While they’re here, yes, because they’re in drinking mode. They’re in party mode. Every night is Friday night here, right?
Where does this business go from these record-breaking numbers?
I’m not sure. Is the sky the limit? I don’t know. Can a venue achieve $4,000 a foot in sales? I don’t think so. Bottles can’t start to cost $7,500; that’s going to start to get ridiculous. I believe that at some point the exclusivity element is going to start to shift to more inclusivity rather than exclusivity.
How many times can you see Tiesto, Robin? How many times can you see Calvin Harris? At some point, the cycle is going to go through itself. You and I have been around a long time, my friend. We’ve seen that pendulum go back and forth between live music and DJs and dance floors and the best dance floors and bigger venues and smaller venues.
That pendulum has to move back from the $300,000 DJ at some point. Now the question — is it two years, five years, seven years? I don’t know, but I can’t believe 10 years from now we’re going to be seeing DJs making $100,000 a night in $2 million venues.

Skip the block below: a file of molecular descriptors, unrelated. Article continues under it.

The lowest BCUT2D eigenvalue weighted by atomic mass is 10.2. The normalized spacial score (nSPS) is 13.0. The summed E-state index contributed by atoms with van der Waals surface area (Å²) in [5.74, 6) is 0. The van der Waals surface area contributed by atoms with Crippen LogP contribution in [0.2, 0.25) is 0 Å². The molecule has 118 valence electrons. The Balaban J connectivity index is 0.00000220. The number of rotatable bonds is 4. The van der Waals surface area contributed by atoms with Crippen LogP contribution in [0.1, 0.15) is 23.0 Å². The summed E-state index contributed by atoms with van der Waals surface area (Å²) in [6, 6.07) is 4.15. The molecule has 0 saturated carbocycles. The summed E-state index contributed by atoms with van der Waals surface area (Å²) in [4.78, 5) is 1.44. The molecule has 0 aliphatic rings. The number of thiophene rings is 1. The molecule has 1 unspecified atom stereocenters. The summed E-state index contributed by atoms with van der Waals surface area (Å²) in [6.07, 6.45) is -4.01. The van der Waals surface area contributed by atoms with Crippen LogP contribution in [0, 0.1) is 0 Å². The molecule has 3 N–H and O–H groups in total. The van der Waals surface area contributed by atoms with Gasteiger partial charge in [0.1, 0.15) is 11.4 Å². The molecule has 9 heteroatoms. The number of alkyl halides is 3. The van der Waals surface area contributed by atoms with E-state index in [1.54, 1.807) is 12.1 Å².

I don’t believe that will ever happen. I think there are some big changes ahead. I think technology is a part of it, of course, but I wonder how many of these mega venues can exist.
For example, we all know about the Hakkasan acquisition of Light. So now Hakkasan is now building the new Pure venue, which is going to be absolutely fantastic, but even they know that they’re going to cannibalize Hakkasan. These operators are building venues that they know are going to cannibalize themselves. That starts to get a little insane when you start to look at that business model.
So why do they do it?
I think everybody thinks they can have the next $100 million venue. I think there is a bit of arrogance in that. To think that you’re going to come and build a $120 million venue and empty XS or empty Marquee or empty Hakkasan; I don’t know, but that’s a pretty arrogant posture to take. A new venue in this town can do quite well, but the only way you’re going to get attention in this town now is by spending $100 million.
Nobody ever guessed those numbers would get so high; it’s unprecedented.